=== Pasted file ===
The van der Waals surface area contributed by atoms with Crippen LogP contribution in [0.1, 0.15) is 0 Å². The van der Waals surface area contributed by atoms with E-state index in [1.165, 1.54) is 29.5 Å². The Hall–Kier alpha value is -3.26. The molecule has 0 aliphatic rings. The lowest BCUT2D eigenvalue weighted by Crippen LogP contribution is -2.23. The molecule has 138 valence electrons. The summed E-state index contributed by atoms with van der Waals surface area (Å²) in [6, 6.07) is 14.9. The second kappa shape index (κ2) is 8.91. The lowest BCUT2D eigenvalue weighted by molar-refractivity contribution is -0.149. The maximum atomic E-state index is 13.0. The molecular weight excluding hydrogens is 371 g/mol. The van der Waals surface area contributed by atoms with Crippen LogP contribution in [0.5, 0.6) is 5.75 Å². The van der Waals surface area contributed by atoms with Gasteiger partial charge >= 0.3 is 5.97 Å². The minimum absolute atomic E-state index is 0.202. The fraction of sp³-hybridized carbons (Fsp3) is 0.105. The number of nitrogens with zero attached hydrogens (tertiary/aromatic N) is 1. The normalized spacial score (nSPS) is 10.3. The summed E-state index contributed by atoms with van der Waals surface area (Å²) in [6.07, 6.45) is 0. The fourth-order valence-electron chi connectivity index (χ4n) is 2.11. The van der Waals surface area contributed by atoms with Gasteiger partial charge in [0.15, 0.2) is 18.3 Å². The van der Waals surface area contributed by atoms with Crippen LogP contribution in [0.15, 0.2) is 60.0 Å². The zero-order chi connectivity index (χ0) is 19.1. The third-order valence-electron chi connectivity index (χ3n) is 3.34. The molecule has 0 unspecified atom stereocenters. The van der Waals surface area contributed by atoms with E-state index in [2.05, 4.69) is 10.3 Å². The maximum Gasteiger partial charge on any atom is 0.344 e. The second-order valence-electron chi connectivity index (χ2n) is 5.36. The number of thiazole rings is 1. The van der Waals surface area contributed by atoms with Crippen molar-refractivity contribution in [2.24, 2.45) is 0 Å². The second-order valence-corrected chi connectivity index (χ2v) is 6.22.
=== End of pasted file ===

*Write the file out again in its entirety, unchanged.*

The van der Waals surface area contributed by atoms with Crippen LogP contribution in [0.1, 0.15) is 0 Å². The van der Waals surface area contributed by atoms with E-state index in [1.165, 1.54) is 29.5 Å². The Hall–Kier alpha value is -3.26. The molecule has 0 aliphatic rings. The lowest BCUT2D eigenvalue weighted by Crippen LogP contribution is -2.23. The molecule has 138 valence electrons. The summed E-state index contributed by atoms with van der Waals surface area (Å²) in [6, 6.07) is 14.9. The second kappa shape index (κ2) is 8.91. The lowest BCUT2D eigenvalue weighted by molar-refractivity contribution is -0.149. The maximum atomic E-state index is 13.0. The molecular weight excluding hydrogens is 371 g/mol. The van der Waals surface area contributed by atoms with Crippen LogP contribution in [0.5, 0.6) is 5.75 Å². The van der Waals surface area contributed by atoms with Gasteiger partial charge >= 0.3 is 5.97 Å². The minimum absolute atomic E-state index is 0.202. The fraction of sp³-hybridized carbons (Fsp3) is 0.105. The number of nitrogens with zero attached hydrogens (tertiary/aromatic N) is 1. The normalized spacial score (nSPS) is 10.3. The summed E-state index contributed by atoms with van der Waals surface area (Å²) in [6.07, 6.45) is 0. The fourth-order valence-electron chi connectivity index (χ4n) is 2.11. The van der Waals surface area contributed by atoms with Gasteiger partial charge in [0.15, 0.2) is 18.3 Å². The van der Waals surface area contributed by atoms with Crippen LogP contribution in [0.15, 0.2) is 60.0 Å². The zero-order chi connectivity index (χ0) is 19.1. The third-order valence-electron chi connectivity index (χ3n) is 3.34. The molecule has 0 unspecified atom stereocenters. The van der Waals surface area contributed by atoms with E-state index in [2.05, 4.69) is 10.3 Å². The maximum Gasteiger partial charge on any atom is 0.344 e. The second-order valence-electron chi connectivity index (χ2n) is 5.36. The number of thiazole rings is 1. The van der Waals surface area contributed by atoms with Crippen molar-refractivity contribution in [2.24, 2.45) is 0 Å². The second-order valence-corrected chi connectivity index (χ2v) is 6.22.